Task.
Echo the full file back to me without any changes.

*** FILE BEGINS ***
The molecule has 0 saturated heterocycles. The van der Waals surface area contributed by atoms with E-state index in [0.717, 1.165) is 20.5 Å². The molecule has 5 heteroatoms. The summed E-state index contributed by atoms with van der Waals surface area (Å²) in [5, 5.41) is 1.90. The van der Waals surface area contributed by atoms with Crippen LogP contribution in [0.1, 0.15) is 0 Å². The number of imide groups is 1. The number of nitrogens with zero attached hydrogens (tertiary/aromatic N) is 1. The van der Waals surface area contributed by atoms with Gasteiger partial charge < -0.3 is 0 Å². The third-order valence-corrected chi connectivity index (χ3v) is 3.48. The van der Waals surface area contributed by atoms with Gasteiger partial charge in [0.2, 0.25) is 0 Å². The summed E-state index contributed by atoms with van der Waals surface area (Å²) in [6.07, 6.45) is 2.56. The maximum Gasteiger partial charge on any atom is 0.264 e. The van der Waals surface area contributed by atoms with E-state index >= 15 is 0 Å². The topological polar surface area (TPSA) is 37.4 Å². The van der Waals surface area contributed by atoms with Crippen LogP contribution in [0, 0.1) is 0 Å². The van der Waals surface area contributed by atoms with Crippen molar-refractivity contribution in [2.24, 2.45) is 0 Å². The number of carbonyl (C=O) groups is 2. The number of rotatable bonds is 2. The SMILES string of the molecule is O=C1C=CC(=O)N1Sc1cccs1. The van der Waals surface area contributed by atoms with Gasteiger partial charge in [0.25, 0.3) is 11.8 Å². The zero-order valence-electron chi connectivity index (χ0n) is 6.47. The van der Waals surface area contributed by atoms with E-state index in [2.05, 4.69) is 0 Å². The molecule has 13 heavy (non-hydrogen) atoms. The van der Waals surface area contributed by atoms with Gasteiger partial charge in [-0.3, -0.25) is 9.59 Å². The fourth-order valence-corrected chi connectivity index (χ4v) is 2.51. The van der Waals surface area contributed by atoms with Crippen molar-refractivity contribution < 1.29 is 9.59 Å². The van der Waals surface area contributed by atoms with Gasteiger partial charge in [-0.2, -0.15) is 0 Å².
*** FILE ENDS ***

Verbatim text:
The molecule has 0 saturated heterocycles. The van der Waals surface area contributed by atoms with E-state index in [0.717, 1.165) is 20.5 Å². The molecule has 5 heteroatoms. The summed E-state index contributed by atoms with van der Waals surface area (Å²) in [5, 5.41) is 1.90. The van der Waals surface area contributed by atoms with Crippen LogP contribution in [0.1, 0.15) is 0 Å². The number of imide groups is 1. The number of nitrogens with zero attached hydrogens (tertiary/aromatic N) is 1. The van der Waals surface area contributed by atoms with Gasteiger partial charge < -0.3 is 0 Å². The third-order valence-corrected chi connectivity index (χ3v) is 3.48. The van der Waals surface area contributed by atoms with Gasteiger partial charge in [0.2, 0.25) is 0 Å². The summed E-state index contributed by atoms with van der Waals surface area (Å²) in [6.07, 6.45) is 2.56. The maximum Gasteiger partial charge on any atom is 0.264 e. The van der Waals surface area contributed by atoms with E-state index >= 15 is 0 Å². The topological polar surface area (TPSA) is 37.4 Å². The van der Waals surface area contributed by atoms with Crippen LogP contribution in [0, 0.1) is 0 Å². The van der Waals surface area contributed by atoms with Crippen molar-refractivity contribution in [2.24, 2.45) is 0 Å². The number of carbonyl (C=O) groups is 2. The number of rotatable bonds is 2. The SMILES string of the molecule is O=C1C=CC(=O)N1Sc1cccs1. The van der Waals surface area contributed by atoms with Gasteiger partial charge in [0.25, 0.3) is 11.8 Å². The zero-order valence-electron chi connectivity index (χ0n) is 6.47. The van der Waals surface area contributed by atoms with E-state index in [2.05, 4.69) is 0 Å². The molecule has 13 heavy (non-hydrogen) atoms. The van der Waals surface area contributed by atoms with Gasteiger partial charge in [-0.3, -0.25) is 9.59 Å². The fourth-order valence-corrected chi connectivity index (χ4v) is 2.51. The van der Waals surface area contributed by atoms with Crippen molar-refractivity contribution < 1.29 is 9.59 Å². The van der Waals surface area contributed by atoms with Gasteiger partial charge in [-0.2, -0.15) is 0 Å².